center axis relock


The Center Axis Relock (CAR) system is a shooting system invented by Paul Castle. CAR typically features a bladed stance, a close-to-body firearm hold with both arms bent to almost 90 degrees and either point or sight fired. I have very little experience with the system, but it is typically suggested for use in extreme close quarters such as “tubular assaults” down the aisles of planes, trains, buses etc. and from the seat of an automobile for targets approaching from the sides. Like everything else, it has it’s share of critics. Some say that the sideways stance presents armor gaps to the opponent. Others say that the odds of self-inflicted shots is increased. Personally… I see this more as a “transitional” and special use technique. Special use in situations like tubular assaults and those described previously, and transitional in the sense that it isn’t necessarily going to be the ONLY stance that you will use in a confrontation. I can see going from retention, to CAR, to arms extended and back again all within one encounter. I also think it can be useful at “in your face ranges” where the bent arms present better retention leverage and defensive options. I keep saying that I will give it a try. Maybe next range session.

 

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10 thoughts on “center axis relock”

  1. I’ve seen this in an old USMC training manual (not as Rock n’ Roll cool but same hold/fire position) from way back in my first year in the service. I think you’re idea of use and applicability is dead on with the way it was being taught back then – transitional and situationally applicable but NOT intended as a universal solution.

    Of course the picture I remember is a of a Marine Sgt standing stiff as a board at attention through the whole process and even back then it looked a little silly (presentation, not technique) but such was the style of military manuals back then.

  2. I see it as very useful for civilians (but only in certain circumstances), but not so much for many professional applications.
    If you’re able to don a vest/plate, it’d be silly to purposefully present holes in your armor while at the same time stacking your organs for the bad guy. But if you’re Joe Civvy walking down the street alone, becoming a smaller target can be very useful. In addition, robbery/assault typically happens at close-quarters(?), so the extra aid in retention would be nice.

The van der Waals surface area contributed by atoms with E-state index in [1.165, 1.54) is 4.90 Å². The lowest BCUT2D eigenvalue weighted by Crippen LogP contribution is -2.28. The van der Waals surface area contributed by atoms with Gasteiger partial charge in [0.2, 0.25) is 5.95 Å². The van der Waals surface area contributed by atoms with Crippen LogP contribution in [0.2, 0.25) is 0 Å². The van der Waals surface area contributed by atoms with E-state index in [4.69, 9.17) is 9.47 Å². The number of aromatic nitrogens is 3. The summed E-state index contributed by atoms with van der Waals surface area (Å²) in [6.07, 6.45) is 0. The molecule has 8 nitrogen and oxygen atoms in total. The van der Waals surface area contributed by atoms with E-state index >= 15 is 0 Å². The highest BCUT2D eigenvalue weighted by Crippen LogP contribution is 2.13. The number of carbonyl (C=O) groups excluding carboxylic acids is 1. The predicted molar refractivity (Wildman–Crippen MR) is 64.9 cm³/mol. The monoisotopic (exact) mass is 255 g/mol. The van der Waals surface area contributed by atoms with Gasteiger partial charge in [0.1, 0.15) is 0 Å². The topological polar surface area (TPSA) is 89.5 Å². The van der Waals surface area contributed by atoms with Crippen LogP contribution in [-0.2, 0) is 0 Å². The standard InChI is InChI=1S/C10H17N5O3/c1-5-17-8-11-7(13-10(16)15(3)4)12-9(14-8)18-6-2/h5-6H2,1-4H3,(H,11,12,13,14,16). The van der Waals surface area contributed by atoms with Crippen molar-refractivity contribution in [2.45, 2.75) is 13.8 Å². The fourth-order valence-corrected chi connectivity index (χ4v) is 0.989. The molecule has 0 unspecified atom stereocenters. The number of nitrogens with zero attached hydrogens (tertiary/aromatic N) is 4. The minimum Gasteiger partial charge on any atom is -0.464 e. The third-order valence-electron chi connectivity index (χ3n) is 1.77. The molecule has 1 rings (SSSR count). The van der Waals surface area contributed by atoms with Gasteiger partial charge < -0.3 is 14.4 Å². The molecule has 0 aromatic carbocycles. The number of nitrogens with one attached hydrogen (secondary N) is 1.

On the flip side to that, though, if you’re Joe Civvy and not alone, someone attacks, and you can’t run, your purpose is now as a meat shield and a bladed stance endangers the safety of those that are with you.

    1. I’m with you on the body armor thing in general.

      Body alignment and hand position look like a pistol translation of rifle firing positions to me. I can see this being a ‘best of all bad choices’ or even a ‘didn’t even know I was doing it’ type of position if you had to fit into tight spaces (bus or airplane isles and the like).

      Much like empty hand martial arts training discussions about ‘stance’ and ‘footwork’ I think these types of things need to be thought of as ‘positions’ that get moved in and out of instead of ‘fixed’ positions.

      1. HA! I guess I should read the text under the C.A.R. video huh? I could have just written “what Tom said…”

    2. Actually..Im thinking the opposite. While I have not used the CAR technique, I have operated while wearing body armor with front AND back plates as well as chest pouches, chest holsters etc. It can be somewhat awkward assuming a “hands forward” isosceles firing stance (with a pistol) when you have your arms pinching in on the front plate and all that junk on your trunk. Reaching full extension is sometimes not possible.

      While I’m not with the Tac Team anymore, I can see how the bent arm, close to face positioning of the CAR technique could possibly be advantageous BECAUSE of all the armor/gear. I don’t believe that the sideways/bladed stance necessarily has to be fully “side on”. Angled a bit? Perhaps, but I don’t think enough to be a deal killer. If you analyze the above video, that shooter is not really THAT bladed to his target. A front plate and ballistic vest would still provide substantial protection. I could see “going CAR” for quick close shots to the oblique vs “turreting” if the situation fit.

      Everything has it’s advantages and disadvantages. In the right situation I think it’s a valid technique, but modern isosceles will still be my “core technique” for now. Taking on CAR as your base technique though? I’m not experienced enough with it to judge, but it seems more specialized than general purpose.

      1. The old USMC manual version I remember showed the whole thing with a nearly squared up stance. Obviously there are two distinct elements: The Hold and The Stance/Body alignment. Even in the YouTube video, his body shifts around. And, too, there’s the issue of how his body alignment appears from the ‘bad guy’ view too. What looks ‘bladed’ in the video might look very square from the ‘bad guy cam’ view.

    1. Damn Right,
      The CAR system was designed to create a method that allows for quick reaction to multiple threats, incredibly fast follow up shots, as well as retention of the officer’s weapon system. And I’ll tell you what, it works. With or without body armor, this system allows for incredible stability sitting, standing, in a vehicle or within a crowd.
      I use it for all of my officers, and executive protection personnel.

  3. Limited field of vision is a major drawback. You just can’t see if someone attacks from behind. But CAR is a good stance for defensive moves and preventing enemy from disarming your weapon (that happens when you keep your hand extended).

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